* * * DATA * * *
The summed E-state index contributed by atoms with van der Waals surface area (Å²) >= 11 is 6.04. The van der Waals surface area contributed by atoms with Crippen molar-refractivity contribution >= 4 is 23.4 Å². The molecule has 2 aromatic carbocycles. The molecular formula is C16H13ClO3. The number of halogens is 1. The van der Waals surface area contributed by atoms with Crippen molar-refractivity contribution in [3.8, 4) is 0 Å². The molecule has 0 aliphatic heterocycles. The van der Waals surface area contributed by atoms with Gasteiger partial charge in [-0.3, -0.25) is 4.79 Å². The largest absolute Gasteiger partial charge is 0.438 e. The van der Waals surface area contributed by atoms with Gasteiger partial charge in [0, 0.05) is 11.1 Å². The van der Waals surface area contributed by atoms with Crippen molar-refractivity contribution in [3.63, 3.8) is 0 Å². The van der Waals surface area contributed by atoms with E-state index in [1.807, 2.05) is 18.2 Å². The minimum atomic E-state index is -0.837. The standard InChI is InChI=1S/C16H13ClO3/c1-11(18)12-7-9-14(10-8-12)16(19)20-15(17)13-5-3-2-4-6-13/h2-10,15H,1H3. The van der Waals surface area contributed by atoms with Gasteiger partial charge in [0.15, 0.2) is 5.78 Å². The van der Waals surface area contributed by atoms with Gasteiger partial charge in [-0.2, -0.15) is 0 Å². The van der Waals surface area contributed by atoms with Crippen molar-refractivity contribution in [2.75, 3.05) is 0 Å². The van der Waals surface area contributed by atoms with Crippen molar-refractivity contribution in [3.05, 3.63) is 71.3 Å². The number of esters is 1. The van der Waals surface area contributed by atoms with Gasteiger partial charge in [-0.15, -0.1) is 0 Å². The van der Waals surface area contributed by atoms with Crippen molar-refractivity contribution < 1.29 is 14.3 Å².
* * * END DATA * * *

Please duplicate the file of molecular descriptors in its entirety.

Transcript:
The summed E-state index contributed by atoms with van der Waals surface area (Å²) >= 11 is 6.04. The van der Waals surface area contributed by atoms with Crippen molar-refractivity contribution >= 4 is 23.4 Å². The molecule has 2 aromatic carbocycles. The molecular formula is C16H13ClO3. The number of halogens is 1. The van der Waals surface area contributed by atoms with Crippen molar-refractivity contribution in [3.8, 4) is 0 Å². The molecule has 0 aliphatic heterocycles. The van der Waals surface area contributed by atoms with Gasteiger partial charge in [-0.3, -0.25) is 4.79 Å². The largest absolute Gasteiger partial charge is 0.438 e. The van der Waals surface area contributed by atoms with Gasteiger partial charge in [0, 0.05) is 11.1 Å². The van der Waals surface area contributed by atoms with Crippen molar-refractivity contribution in [3.63, 3.8) is 0 Å². The van der Waals surface area contributed by atoms with E-state index in [1.807, 2.05) is 18.2 Å². The minimum atomic E-state index is -0.837. The standard InChI is InChI=1S/C16H13ClO3/c1-11(18)12-7-9-14(10-8-12)16(19)20-15(17)13-5-3-2-4-6-13/h2-10,15H,1H3. The van der Waals surface area contributed by atoms with Gasteiger partial charge in [0.15, 0.2) is 5.78 Å². The van der Waals surface area contributed by atoms with Gasteiger partial charge in [-0.2, -0.15) is 0 Å². The van der Waals surface area contributed by atoms with Crippen molar-refractivity contribution in [2.75, 3.05) is 0 Å². The van der Waals surface area contributed by atoms with Crippen molar-refractivity contribution in [3.05, 3.63) is 71.3 Å². The number of esters is 1. The van der Waals surface area contributed by atoms with Gasteiger partial charge in [-0.15, -0.1) is 0 Å². The van der Waals surface area contributed by atoms with Crippen molar-refractivity contribution < 1.29 is 14.3 Å².